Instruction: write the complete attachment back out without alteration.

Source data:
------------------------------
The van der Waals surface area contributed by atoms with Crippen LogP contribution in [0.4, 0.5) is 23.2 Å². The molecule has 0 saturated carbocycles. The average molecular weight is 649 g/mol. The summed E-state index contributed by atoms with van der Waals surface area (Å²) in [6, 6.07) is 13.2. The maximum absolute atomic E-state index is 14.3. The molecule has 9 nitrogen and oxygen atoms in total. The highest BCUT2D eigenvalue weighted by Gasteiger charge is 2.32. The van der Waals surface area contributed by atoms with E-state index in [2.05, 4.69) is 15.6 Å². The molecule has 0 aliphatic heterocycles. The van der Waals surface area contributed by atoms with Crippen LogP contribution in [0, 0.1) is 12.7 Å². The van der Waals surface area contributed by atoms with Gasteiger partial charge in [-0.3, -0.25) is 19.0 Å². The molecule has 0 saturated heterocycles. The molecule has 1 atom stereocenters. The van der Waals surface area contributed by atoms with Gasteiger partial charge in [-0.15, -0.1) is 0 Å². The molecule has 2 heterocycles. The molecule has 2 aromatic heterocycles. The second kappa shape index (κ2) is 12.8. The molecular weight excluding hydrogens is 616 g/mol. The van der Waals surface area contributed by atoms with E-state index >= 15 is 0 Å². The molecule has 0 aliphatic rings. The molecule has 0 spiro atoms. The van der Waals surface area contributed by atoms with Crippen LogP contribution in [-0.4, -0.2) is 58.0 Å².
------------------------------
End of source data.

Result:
The van der Waals surface area contributed by atoms with Crippen LogP contribution in [0.4, 0.5) is 23.2 Å². The molecule has 0 saturated carbocycles. The average molecular weight is 649 g/mol. The summed E-state index contributed by atoms with van der Waals surface area (Å²) in [6, 6.07) is 13.2. The maximum absolute atomic E-state index is 14.3. The molecule has 9 nitrogen and oxygen atoms in total. The highest BCUT2D eigenvalue weighted by Gasteiger charge is 2.32. The van der Waals surface area contributed by atoms with E-state index in [2.05, 4.69) is 15.6 Å². The molecule has 0 aliphatic heterocycles. The van der Waals surface area contributed by atoms with Crippen LogP contribution in [0, 0.1) is 12.7 Å². The van der Waals surface area contributed by atoms with Gasteiger partial charge in [-0.3, -0.25) is 19.0 Å². The molecule has 0 saturated heterocycles. The molecule has 1 atom stereocenters. The van der Waals surface area contributed by atoms with Gasteiger partial charge in [-0.15, -0.1) is 0 Å². The molecule has 2 heterocycles. The molecule has 2 aromatic heterocycles. The second kappa shape index (κ2) is 12.8. The molecular weight excluding hydrogens is 616 g/mol. The van der Waals surface area contributed by atoms with E-state index >= 15 is 0 Å². The molecule has 0 aliphatic rings. The molecule has 0 spiro atoms. The van der Waals surface area contributed by atoms with Crippen LogP contribution in [-0.4, -0.2) is 58.0 Å².